First aid for mental illness

How do you spot when a colleague is suffering from mental health issues? Siobhan Jones suggests 10 s

Having a job can help maintain your general wellbeing, but there are times when the workplace is a source of unnecessary and unhealthy stress.

In the UK, 32 million work days are lost each year because of symptoms of mental ill health and which can cost employers around £4 billion.

Lack of control, little work variety, low pay, poor working conditions and - these days - the fear of unemployment all contribute to stress among employees.

That stress then hits companies's coffers with a negative impact not just on firms's finances but also on the motivation and self-esteem of the entire workforce, denting productivity.

Unfortunately, employees often don’t know who to turn to at work. Government guidelines state it is the employers’s responsibility to provide “mentally safe” workspaces by, for example, offering flexible working hours and providing proper resources to do a job.

Ideally managers should be a reassuring presence and allow employees to admit to being stressed, low or overwhelmed, but it is also the employee’s responsibility to ask for help – and colleagues’s responsibility to help recognise when somebody is in need.

This doesn’t mean you need to spy on the people you work with, or should start making wild assumptions about their behaviour, but here are ten possible signs to look out for that may suggest mental ill-health:

  • Continuous lateness or unexplained days off
  • Marked personality changes
  • Inability to cope with workload, missing deadlines and forgetfulness
  • Prolonged low mood or depression
  • Extreme emotional highs (e.g. hyperactivity) and lows (e.g. crying)
  • Dramatic changes in eating habits or alcohol consumption
  • Excessive fears, anxieties and tiredness
  • Unusual anger, hostility or violence
  • Withdrawal from social contact
  • Appearing numb or emotionless

Raising the subject can be done in small, simple ways. Just a “how are you doing?” or an “I’ve noticed you have been looking a bit tired recently, I was wondering if there is something up?” can be a step towards someone seeking help.

Using the same idea as Medical First Aid, the Care Services Partnership has started to offer training in Mental Health First Aid.

Already on offer elsewhere, including in Scotland and Australia (where it was first developed), this is a way to give managers and employers the confidence to recognise symptoms in their colleagues, provide on-the-spot comfort and to offer advice on where to seek professional help.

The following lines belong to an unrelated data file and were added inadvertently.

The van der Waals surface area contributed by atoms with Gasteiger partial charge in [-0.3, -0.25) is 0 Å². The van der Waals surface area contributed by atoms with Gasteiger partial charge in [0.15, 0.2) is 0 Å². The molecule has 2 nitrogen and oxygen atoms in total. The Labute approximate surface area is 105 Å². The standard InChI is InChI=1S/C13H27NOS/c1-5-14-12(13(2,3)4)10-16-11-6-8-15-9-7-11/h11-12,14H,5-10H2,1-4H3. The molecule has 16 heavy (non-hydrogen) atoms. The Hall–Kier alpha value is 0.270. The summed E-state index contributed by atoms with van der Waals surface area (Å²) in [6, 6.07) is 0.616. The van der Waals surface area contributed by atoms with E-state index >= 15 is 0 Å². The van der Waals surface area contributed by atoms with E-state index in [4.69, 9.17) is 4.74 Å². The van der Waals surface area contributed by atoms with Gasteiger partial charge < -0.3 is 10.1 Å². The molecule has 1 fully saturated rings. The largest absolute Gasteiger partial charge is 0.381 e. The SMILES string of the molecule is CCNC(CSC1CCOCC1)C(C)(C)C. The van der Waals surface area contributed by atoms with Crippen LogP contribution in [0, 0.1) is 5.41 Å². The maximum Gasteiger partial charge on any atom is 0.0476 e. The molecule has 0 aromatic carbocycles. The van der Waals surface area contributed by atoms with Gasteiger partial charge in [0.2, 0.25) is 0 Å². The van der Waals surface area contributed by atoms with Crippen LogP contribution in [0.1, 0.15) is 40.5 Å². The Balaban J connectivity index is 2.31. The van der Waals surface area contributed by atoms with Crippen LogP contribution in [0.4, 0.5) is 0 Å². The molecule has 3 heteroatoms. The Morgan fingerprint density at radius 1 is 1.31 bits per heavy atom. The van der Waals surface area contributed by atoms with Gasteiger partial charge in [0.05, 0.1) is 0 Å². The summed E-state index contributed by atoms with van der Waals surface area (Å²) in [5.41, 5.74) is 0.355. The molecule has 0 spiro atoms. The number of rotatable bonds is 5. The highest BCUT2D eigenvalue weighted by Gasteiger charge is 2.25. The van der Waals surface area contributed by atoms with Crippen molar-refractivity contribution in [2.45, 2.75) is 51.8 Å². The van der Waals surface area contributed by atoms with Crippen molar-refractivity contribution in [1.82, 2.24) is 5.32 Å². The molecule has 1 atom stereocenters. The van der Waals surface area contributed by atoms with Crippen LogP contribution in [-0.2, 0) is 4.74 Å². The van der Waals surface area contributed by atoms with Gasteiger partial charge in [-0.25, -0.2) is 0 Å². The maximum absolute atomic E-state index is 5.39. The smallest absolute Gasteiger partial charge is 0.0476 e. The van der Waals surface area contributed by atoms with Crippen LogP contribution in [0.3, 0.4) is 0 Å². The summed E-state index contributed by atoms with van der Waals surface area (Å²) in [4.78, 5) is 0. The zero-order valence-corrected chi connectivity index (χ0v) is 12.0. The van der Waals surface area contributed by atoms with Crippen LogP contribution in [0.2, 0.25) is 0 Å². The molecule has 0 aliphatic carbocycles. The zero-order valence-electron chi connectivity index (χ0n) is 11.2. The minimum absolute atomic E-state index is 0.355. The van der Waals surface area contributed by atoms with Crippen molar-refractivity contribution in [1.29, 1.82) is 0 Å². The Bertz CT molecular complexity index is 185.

Ideally, in the future, this will be a necessary requirement of new employees’ health and safety training.

Helping people understand mental wellbeing and dispelling the myths around mental ill health will hopefully, in turn, lead to an increase in people seeking help earlier on and help reduce the stigma around employing people with mental health issues.

Only one in 10 companies have an official policy on mental health. Promoting mental wellbeing in the workplace is not about waiting for someone to get seriously ill before acting. It is also not just about adding in some motivational pictures and a few pot plants.

It’s about taking a holistic approach: considering people’s physical and emotional needs and engaging with individuals to inspire confidence and help them cope at times of stress. All these things, no matter how small they may seem, can boost the productivity, performance and morale of a workforce.

Sources of advice and support

Alcoholics Anonymous

British Association of Psychotherapists

Cruse Bereavement Care

Health & Safety Executive

Mental Health Foundation

MIND

NHS

Relate – Relationship Advice

Samaritans

The Work Foundation

Siobhan Jones is a Mental Health Promotion & Suicide Prevention Worker

Getty
Show Hide image

The New Times: Brexit, globalisation, the crisis in Labour and the future of the left

With essays by David Miliband, Paul Mason, John Harris, Lisa Nandy, Vince Cable and more.

Once again the “new times” are associated with the ascendancy of the right. The financial crash of 2007-2008 – and the Great Recession and sovereign debt crises that were a consequence of it – were meant to have marked the end of an era of runaway “turbocapitalism”. It never came close to happening. The crash was a crisis of capitalism but not the crisis of capitalism. As Lenin observed, there is “no such thing as an absolutely hopeless situation” for capitalism, and so we discovered again. Instead, the greatest burden of the period of fiscal retrenchment that followed the crash was carried by the poorest in society, those most directly affected by austerity, and this in turn has contributed to a deepening distrust of elites and a wider crisis of governance.